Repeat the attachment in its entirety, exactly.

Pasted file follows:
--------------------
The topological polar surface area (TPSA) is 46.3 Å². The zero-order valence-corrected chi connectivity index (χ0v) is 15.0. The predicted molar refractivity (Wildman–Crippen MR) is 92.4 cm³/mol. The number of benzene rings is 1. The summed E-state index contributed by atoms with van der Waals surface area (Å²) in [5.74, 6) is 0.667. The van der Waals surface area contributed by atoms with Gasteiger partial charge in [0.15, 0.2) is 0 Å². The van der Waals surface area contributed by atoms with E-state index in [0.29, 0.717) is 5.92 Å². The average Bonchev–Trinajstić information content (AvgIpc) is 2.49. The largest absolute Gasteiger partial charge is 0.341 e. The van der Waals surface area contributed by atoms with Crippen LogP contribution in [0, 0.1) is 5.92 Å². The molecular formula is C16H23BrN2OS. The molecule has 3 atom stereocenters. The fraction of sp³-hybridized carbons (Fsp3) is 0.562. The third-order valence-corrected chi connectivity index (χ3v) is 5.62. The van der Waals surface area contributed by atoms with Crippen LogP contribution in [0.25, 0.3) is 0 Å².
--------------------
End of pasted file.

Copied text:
The topological polar surface area (TPSA) is 46.3 Å². The zero-order valence-corrected chi connectivity index (χ0v) is 15.0. The predicted molar refractivity (Wildman–Crippen MR) is 92.4 cm³/mol. The number of benzene rings is 1. The summed E-state index contributed by atoms with van der Waals surface area (Å²) in [5.74, 6) is 0.667. The van der Waals surface area contributed by atoms with Gasteiger partial charge in [0.15, 0.2) is 0 Å². The van der Waals surface area contributed by atoms with E-state index in [0.29, 0.717) is 5.92 Å². The average Bonchev–Trinajstić information content (AvgIpc) is 2.49. The largest absolute Gasteiger partial charge is 0.341 e. The van der Waals surface area contributed by atoms with Crippen LogP contribution in [0, 0.1) is 5.92 Å². The molecular formula is C16H23BrN2OS. The molecule has 3 atom stereocenters. The fraction of sp³-hybridized carbons (Fsp3) is 0.562. The third-order valence-corrected chi connectivity index (χ3v) is 5.62. The van der Waals surface area contributed by atoms with Crippen LogP contribution in [0.25, 0.3) is 0 Å².